Trip of a Lifetime


The Bahamas promise charter guests a slice of tropical perfection and unrivalled escapism. This idyllic chain of 700 heavenly islands offers a mix of seclusion and connectedness.

Dedicated to fun and relaxation, the vibrant capital of Nassau and neighbouring Paradise Island lie in stark contrast to the peace and solitude of the islands and cays that awaits. Embarkation can be at the Atlantis Paradise Island Marina, or Albany Marina.

Highbourne Cay
Your first stop, Highbourne Cay is known world-wide as the gateway to the ultimate ephemeral islands – The Exuma Cays. This privately owned island boasts nine beautiful beaches, nine properties and several 100-year-old plantations. The small-scale development was begun in the 1950s and the colonial style has an alluring charm. The shallow reefs that adorn the eastern shore of Highbourne Cay offer fantastic snorkelling just steps from the beach. Rise early and take the tender for deep-sea fishing trips off the east coast of Highbourne Cay where you’ll catch grouper, snapper and tuna.

Norman's Cay
Six miles long and a thousand feet wide, notorious Norman’s Cay is one of the longest islands in the Exumas. An island paradise once owned by drug lord Pablo Escobar, who used it as a base for smuggling drugs from Colombia into the US. History aside, the island is a place of exceptional natural beauty. Air charter flights can operate on the island’s airport, providing yacht charter guests an option for joining or leaving their yacht. Enjoy a sundowner or dinner at MacDuff’s Bar and Grill, a popular nightspot on Norman’s Cay.

Shroud Cay & Warderwick Wells
Catch high tide on Shroud Cay, an uninhabited archipelago of cays, filled with sun-soaked white sand beaches, surrounded by bright turquoise waters. This is a scuba diver’s haven and a place to reconnect to nature. Explore the wonderful rock formations and sea life of the mangrove salt marsh. There is a spot where zipping currents run around a small beach peninsular known to locals as the ‘washing machine’ – if you jump in to the current on one side, it will carry you around to the other side. The scientifically-minded will enjoy seeing the well-preserved skeleton of a 53ft sperm whale in nearby Warderwick Wells. It’s a short hike to Boo Boo Hill, legend says it’s haunted by souls of a ship that went missing in the surrounding reefs and it’s said on moonlit nights you can hear the spirits singing.

Hawksbill Cay
Hawksbill Cay lies between Shroud Cay and Cistern Cay or ‘between heaven and paradise’, as visitors have been known to say. After the American Revolution, citizens who had remained loyal to Great Britain were granted land in the Bahamas, where they hoped to cultivate large cotton plantations like the ones they left behind in the States. One of the best-preserved ruins of a Loyalist plantation in the Bahamas is on Hawksbill Cay. Hunt for treasure at Smugglers Cove, kayak through Pirate’s Cut, or wander through the abandoned village on Ruins Bay. Hike to the island’s peak for a spectacular 360 degree view.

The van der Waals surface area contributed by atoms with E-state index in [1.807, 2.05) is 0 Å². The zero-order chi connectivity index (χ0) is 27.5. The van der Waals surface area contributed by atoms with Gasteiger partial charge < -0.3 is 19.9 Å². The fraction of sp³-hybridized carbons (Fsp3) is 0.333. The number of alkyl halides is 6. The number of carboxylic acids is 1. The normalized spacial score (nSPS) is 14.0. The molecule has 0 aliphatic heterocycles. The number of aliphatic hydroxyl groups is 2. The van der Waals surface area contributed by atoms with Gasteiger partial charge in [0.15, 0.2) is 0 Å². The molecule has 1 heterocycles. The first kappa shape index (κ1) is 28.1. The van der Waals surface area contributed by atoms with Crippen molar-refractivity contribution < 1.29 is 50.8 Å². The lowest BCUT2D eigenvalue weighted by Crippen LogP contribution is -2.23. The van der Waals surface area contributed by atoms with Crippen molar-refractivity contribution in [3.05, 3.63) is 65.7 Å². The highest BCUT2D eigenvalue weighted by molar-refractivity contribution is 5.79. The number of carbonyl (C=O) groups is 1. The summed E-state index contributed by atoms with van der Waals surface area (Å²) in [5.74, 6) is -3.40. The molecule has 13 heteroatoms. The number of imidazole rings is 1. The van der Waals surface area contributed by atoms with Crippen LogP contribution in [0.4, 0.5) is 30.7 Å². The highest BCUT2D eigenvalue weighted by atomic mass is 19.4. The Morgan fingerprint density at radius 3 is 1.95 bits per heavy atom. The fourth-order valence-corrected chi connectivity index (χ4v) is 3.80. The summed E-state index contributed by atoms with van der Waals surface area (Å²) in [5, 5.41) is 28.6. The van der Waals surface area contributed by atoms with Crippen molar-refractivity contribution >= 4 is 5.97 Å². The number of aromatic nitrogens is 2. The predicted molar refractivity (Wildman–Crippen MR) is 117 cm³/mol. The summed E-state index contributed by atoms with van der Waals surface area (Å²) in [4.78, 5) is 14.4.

Compass Cay
Compass Cay Marina feels isolated from civilisation, although other private islands, coral reefs, prime fishing grounds, and the shallow seas of the Exuma Land and Sea Park are in close proximity. Compass Cay has some unique experiences, including natural cave formations, and a very close encounter with some nurse sharks. There are 13 beaches to explore, which all come with excellent fishing possibilities. The nearby waters are teeming with life and you can be almost guaranteed to catch a fresh supper. Take a stroll round the island to visit Rachel’s Bubble Bath. Situated on the northern side of the island, the bath is actually a lagoon which is fed by the Sound. Water crashes over the edge of the lava rocks surrounding the lagoon, creating bubbles. Perfect for cooling down from the Bahamian sun, this is an experience not to be missed. After cooling off, burn off some energy by conquering the highest peak on the island – Compass Peak offers staggering views of the island and of the Land and Sea Park.

Staniel Cay & Pig Beach
Surrounded by clear, turquoise water and fringed with white, sandy beaches, Staniel Cay is one of the jewels of the Bahamas. Established in 1956, the Staniel Cay Yacht Club is a boutique resort on the island’s west coast, with a collection of brightly painted bungalows and a full-service marina where you can come ashore for lunch in the friendly and informal restaurant. Just off shore, Thunderball Grotto - where the 1965 James Bond film of the same name was filmed - is one of the most stunning snorkelling sites in the Bahamas.

Neighbouring Big Major’s Cay is unofficially known as Pig Beach because it’s populated by a colony of feral pigs which have become a popular tourist attraction. Although the island is only a mile long, it receives over 7 million visitors a year, all wanting to see the famous swimming pigs!

Bahamas Map
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